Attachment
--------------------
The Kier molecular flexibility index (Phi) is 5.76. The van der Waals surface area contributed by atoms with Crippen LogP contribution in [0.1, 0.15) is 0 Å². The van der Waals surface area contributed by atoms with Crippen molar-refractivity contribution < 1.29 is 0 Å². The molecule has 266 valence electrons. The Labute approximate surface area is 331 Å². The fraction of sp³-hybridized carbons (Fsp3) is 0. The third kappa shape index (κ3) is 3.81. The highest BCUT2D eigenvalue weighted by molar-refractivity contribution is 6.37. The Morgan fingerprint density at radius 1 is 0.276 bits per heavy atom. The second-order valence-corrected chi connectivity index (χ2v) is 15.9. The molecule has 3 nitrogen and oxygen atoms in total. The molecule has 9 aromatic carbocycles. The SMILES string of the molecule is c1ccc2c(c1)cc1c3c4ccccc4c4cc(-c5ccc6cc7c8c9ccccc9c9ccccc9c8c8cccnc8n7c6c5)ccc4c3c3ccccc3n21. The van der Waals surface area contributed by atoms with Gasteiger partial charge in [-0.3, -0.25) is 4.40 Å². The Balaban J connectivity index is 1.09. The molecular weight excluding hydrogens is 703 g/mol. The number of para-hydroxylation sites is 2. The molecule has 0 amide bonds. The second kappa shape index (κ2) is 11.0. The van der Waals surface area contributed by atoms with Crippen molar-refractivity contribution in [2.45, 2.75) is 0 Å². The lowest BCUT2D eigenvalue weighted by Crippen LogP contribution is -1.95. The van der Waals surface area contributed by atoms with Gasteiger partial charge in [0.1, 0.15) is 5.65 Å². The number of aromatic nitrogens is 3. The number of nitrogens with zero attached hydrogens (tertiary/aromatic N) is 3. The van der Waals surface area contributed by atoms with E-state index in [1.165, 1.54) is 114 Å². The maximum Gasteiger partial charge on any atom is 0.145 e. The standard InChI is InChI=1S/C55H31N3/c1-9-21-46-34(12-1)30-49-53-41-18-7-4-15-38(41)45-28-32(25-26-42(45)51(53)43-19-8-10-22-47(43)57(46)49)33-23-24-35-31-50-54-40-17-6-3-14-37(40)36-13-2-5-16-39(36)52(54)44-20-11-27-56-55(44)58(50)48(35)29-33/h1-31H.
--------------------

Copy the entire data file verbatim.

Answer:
The Kier molecular flexibility index (Phi) is 5.76. The van der Waals surface area contributed by atoms with Crippen LogP contribution in [0.1, 0.15) is 0 Å². The van der Waals surface area contributed by atoms with Crippen molar-refractivity contribution < 1.29 is 0 Å². The molecule has 266 valence electrons. The Labute approximate surface area is 331 Å². The fraction of sp³-hybridized carbons (Fsp3) is 0. The third kappa shape index (κ3) is 3.81. The highest BCUT2D eigenvalue weighted by molar-refractivity contribution is 6.37. The Morgan fingerprint density at radius 1 is 0.276 bits per heavy atom. The second-order valence-corrected chi connectivity index (χ2v) is 15.9. The molecule has 3 nitrogen and oxygen atoms in total. The molecule has 9 aromatic carbocycles. The SMILES string of the molecule is c1ccc2c(c1)cc1c3c4ccccc4c4cc(-c5ccc6cc7c8c9ccccc9c9ccccc9c8c8cccnc8n7c6c5)ccc4c3c3ccccc3n21. The van der Waals surface area contributed by atoms with Gasteiger partial charge in [-0.3, -0.25) is 4.40 Å². The Balaban J connectivity index is 1.09. The molecular weight excluding hydrogens is 703 g/mol. The number of para-hydroxylation sites is 2. The molecule has 0 amide bonds. The second kappa shape index (κ2) is 11.0. The van der Waals surface area contributed by atoms with Crippen molar-refractivity contribution in [2.45, 2.75) is 0 Å². The lowest BCUT2D eigenvalue weighted by Crippen LogP contribution is -1.95. The van der Waals surface area contributed by atoms with Gasteiger partial charge in [0.1, 0.15) is 5.65 Å². The number of aromatic nitrogens is 3. The number of nitrogens with zero attached hydrogens (tertiary/aromatic N) is 3. The van der Waals surface area contributed by atoms with E-state index in [1.165, 1.54) is 114 Å². The maximum Gasteiger partial charge on any atom is 0.145 e. The standard InChI is InChI=1S/C55H31N3/c1-9-21-46-34(12-1)30-49-53-41-18-7-4-15-38(41)45-28-32(25-26-42(45)51(53)43-19-8-10-22-47(43)57(46)49)33-23-24-35-31-50-54-40-17-6-3-14-37(40)36-13-2-5-16-39(36)52(54)44-20-11-27-56-55(44)58(50)48(35)29-33/h1-31H.